To suspend the former leader of a mainstream political party is a severe sanction. But Keir Starmer, the UK Labour leader, had little choice but to do so with his predecessor Jeremy Corbyn. A damning report from the Equality and Human Rights Commission into anti-Semitism in the party found serious failures of process and leadership. Mr Corbyn admitted Labour had not acted fast enough but accepted no blame, while insisting the problem had been exaggerated by his opponents and parts of the media. Sir Keir is to be applauded for his apology to Jewish people, his pledge to implement the report’s recommendations, and his stand against Mr Corbyn. Through the latter, however, he is reigniting conflict within his party.
The report from the EHRC — which a Labour government created — points to a clear breakdown of trust between the party, many of its members and the Jewish community. It finds Labour under Mr Corbyn was guilty of “unlawful acts of harassment and discrimination”, with three breaches of the Equality Act of 2010. It highlights political interference in anti-Semitism complaints and failures to provide adequate training to those handling them.
It also makes clear the problems went to the very top. The report exposes the extent to which the Corbyn leadership created a permissive environment for anti-Semitism by a big slice of the party’s far left, and attempted to interfere in investigations. The commission said while there had been recent improvements in complaints handling, its analysis “points to a culture within the party which, at best, did not do enough to prevent anti-Semitism and, at worst, could be seen to accept it”. Yet Labour, it said, showed it could act decisively “when it wants to” — such as when it introduced a bespoke process to handle sexual harassment complaints.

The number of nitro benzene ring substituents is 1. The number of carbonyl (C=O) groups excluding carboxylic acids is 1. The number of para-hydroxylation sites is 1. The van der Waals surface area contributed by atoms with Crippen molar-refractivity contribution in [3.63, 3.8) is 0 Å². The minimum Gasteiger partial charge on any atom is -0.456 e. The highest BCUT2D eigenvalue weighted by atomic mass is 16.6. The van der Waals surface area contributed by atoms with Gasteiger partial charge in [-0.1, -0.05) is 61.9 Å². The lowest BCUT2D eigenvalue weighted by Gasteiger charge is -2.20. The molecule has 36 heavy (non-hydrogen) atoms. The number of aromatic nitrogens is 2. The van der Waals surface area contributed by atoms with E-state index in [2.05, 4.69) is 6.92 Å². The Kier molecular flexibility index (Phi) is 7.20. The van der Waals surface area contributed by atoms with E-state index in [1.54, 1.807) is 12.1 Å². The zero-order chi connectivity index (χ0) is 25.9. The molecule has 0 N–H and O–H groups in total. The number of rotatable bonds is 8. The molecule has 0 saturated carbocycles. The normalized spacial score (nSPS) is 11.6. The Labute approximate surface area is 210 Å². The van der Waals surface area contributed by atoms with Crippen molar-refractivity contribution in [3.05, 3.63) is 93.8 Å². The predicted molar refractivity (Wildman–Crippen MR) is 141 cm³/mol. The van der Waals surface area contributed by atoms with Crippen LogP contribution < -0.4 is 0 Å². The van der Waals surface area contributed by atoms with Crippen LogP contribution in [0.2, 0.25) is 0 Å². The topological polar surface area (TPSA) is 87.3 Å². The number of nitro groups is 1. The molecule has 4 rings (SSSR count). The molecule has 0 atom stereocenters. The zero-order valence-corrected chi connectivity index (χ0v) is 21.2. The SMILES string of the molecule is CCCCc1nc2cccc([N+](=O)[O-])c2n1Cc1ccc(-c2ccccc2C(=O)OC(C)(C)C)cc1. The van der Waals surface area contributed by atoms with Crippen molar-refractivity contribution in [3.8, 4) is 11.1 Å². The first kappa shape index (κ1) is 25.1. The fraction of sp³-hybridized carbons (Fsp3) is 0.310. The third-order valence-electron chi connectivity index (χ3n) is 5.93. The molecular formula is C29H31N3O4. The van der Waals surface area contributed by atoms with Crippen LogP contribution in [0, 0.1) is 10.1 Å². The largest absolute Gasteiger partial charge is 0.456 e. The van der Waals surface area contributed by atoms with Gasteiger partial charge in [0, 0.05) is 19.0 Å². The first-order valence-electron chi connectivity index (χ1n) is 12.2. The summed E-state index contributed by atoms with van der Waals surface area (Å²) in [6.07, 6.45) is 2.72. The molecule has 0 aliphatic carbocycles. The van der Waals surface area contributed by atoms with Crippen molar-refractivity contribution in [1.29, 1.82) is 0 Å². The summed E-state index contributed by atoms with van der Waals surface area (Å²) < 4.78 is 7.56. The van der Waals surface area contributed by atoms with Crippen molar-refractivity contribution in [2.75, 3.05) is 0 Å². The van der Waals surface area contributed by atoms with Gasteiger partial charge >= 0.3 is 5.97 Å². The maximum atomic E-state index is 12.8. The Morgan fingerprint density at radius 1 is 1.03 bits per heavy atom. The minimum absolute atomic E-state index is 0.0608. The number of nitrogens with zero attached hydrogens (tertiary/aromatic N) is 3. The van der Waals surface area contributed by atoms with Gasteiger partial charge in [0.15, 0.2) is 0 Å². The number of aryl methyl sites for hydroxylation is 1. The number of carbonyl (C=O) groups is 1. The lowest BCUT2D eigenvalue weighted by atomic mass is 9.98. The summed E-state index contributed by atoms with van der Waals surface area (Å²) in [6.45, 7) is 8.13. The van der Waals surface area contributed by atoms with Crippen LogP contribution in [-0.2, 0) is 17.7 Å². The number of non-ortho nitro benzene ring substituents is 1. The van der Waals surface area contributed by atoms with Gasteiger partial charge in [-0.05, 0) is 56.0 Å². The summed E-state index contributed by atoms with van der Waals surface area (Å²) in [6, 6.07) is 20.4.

Sir Keir has said and done the right things in accepting the report and promising to draw a line under a sad and shaming chapter for his party. His response contrasts sharply to his predecessor’s own failure effectively to curb figures such as the former London mayor Ken Livingstone, one of the few individuals singled out for criticism.
The new leader would prefer to be a unifier — and appeared in his press conference in response to Thursday’s report to be trying to avoid a direct attack on Mr Corbyn. Yet, as when he sacked his education spokesperson Rebecca Long Bailey, a Corbyn ally and rival for the leadership, after accusing her of sharing an article containing an anti-Semitic conspiracy theory, he has shown he is prepared to act decisively.
Mr Corbyn could have chosen to reject some of the report’s conclusions but to express regret and some contrition. His claim instead that the issue was a product of party factionalism is belied by the report itself. By insisting the findings were “dramatically exaggerated”, he confirmed all the doubts over his fitness for high office.
By choosing to take him on, Labour’s new leader is confronting a powerful bloc within the party that remains loyal to Mr Corbyn. There are echoes here of Neil Kinnock’s struggle with the hard-left Militant in the 1980s, or Tony Blair’s battle in the 1990s to amend Clause Four of the party’s constitution, ending its commitment to mass nationalisation. Triggering this conflict while voting is under way for 18 of 39 seats on the ruling National Executive Committee risks a leftwing counter-reaction that could endanger the pro-Starmer majority. But if Sir Keir is serious about eradicating anti-Semitism, stamping his authority on the party, and turning Labour into a modern and electable force, this is a battle he needs to have.